The Pink Garter Theatre is set to kick off its summer season with some mayhem.
Wyatt Lowe and the Mayhem Kings, a four-piece Americana, roots and rock ’n’ roll revival band featuring Wyatt Lowe, David Bundy, Pete Closson and Jason Fritts, will play a Friday concert that doubles as a silent auction to benefit Teton County Search and Rescue.
But while the auction — set to include items donated by sponsors like Smith, Rossignol, Nike, Stio, Hoback Sports and Jackson Hole Mountain Resort — will be silent, the band will be loud.
“Our music is pretty f---ing loud,” said Lowe, the Mayhem Kings’ frontman. “There’s guitars, there’s organ, there’s sax, there’s heavy-hitting drums. When you come to a Mayhem Kings concert, it’s exactly as stated — it’s pretty much mayhem.”
For Lowe, originally from San Diego, Friday’s concert is a homecoming of sorts. His father’s work in hospitality brought his family to Jackson, where the guitar player spent three years as a teenager, from 2013 to 2015.
Lowe felt a sense of community in the valley and played music in venues across town, including Rendezvous Festival and The Rose.
In those years Lowe also came to recognize Search and Rescue as an important organization that served as a backbone for Jackson’s outdoor community.
When the Pink Garter’s representatives called the band and asked it to play the show, Lowe welcomed the opportunity.
“We’re giving the locals a chance to come out and have one last party and while we’re doing that also say thanks to a part of the community that never [stops], never [slows] down,” Lowe said. “Teton County Search and Rescue is always there.”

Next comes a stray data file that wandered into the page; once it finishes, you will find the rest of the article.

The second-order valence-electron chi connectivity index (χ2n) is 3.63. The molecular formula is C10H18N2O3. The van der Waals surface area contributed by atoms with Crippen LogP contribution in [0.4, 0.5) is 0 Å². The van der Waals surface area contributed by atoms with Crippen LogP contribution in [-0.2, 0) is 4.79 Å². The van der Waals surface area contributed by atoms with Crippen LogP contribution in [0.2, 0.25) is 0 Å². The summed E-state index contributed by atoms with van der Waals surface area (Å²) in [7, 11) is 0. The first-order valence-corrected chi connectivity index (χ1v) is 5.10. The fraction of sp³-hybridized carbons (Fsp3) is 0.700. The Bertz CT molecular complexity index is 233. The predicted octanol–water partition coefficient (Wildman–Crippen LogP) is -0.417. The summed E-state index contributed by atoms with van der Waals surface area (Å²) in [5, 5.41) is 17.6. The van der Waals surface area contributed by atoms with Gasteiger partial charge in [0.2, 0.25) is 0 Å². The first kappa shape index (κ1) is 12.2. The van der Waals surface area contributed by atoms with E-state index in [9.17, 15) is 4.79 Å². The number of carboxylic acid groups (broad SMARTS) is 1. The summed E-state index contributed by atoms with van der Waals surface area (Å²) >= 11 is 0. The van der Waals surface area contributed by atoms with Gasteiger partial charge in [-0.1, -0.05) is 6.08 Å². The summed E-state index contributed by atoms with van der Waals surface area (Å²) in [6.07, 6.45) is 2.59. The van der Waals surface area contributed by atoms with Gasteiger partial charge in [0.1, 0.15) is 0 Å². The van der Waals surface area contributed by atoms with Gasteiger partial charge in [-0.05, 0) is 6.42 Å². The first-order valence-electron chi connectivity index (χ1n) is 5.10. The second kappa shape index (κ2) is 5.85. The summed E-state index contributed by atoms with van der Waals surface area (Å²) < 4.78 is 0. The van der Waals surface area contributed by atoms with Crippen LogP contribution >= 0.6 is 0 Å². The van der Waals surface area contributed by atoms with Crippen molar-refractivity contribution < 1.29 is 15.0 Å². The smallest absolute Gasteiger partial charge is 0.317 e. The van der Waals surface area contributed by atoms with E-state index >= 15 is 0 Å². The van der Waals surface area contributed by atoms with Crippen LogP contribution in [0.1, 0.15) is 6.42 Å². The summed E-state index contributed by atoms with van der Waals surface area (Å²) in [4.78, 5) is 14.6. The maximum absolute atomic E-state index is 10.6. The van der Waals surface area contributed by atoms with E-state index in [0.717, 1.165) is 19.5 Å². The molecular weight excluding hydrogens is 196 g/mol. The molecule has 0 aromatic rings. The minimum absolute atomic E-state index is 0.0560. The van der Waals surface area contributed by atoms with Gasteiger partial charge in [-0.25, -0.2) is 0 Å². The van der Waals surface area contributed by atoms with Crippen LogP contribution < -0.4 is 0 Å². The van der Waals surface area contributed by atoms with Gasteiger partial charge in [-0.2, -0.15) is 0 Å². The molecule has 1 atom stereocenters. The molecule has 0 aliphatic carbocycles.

Casey Lewis, the operations and donor relations director for the Teton County Search and Rescue Foundation, Search and Rescue’s nonprofit arm, said the money her organization receives from the show will fund its summer priorities.
“It’s a time when a lot of locals are out adventuring,” she said. “We want to make sure we have the resources to be able to go out and help.”
In addition to helping fund a contract to keep a rescue helicopter in town for an extra month, money from the concert will be put toward preventative research, rescue education for the community and training for volunteers.
“Our volunteers are available 24/7, if somebody needs help in the backcountry,” Lewis said.
“You never know when you might need help from our team.”
This concert comes at a transitional time for Lowe, who is busy raising a 1-year-old daughter and preparing to get married in October.
It’s also a marquee moment for the Mayhem Kings, who are working to release a new record by the end of the year.
The Kings will play a handful of that new material at the Friday show, so even those who have seen the band perform before will have new material to enjoy.
But for noise-wary concertgoers, Lowe has some advice.
“If you’re sensitive to loud music, you might want to bring some earplugs. It’s going to be loud,” he said. ￼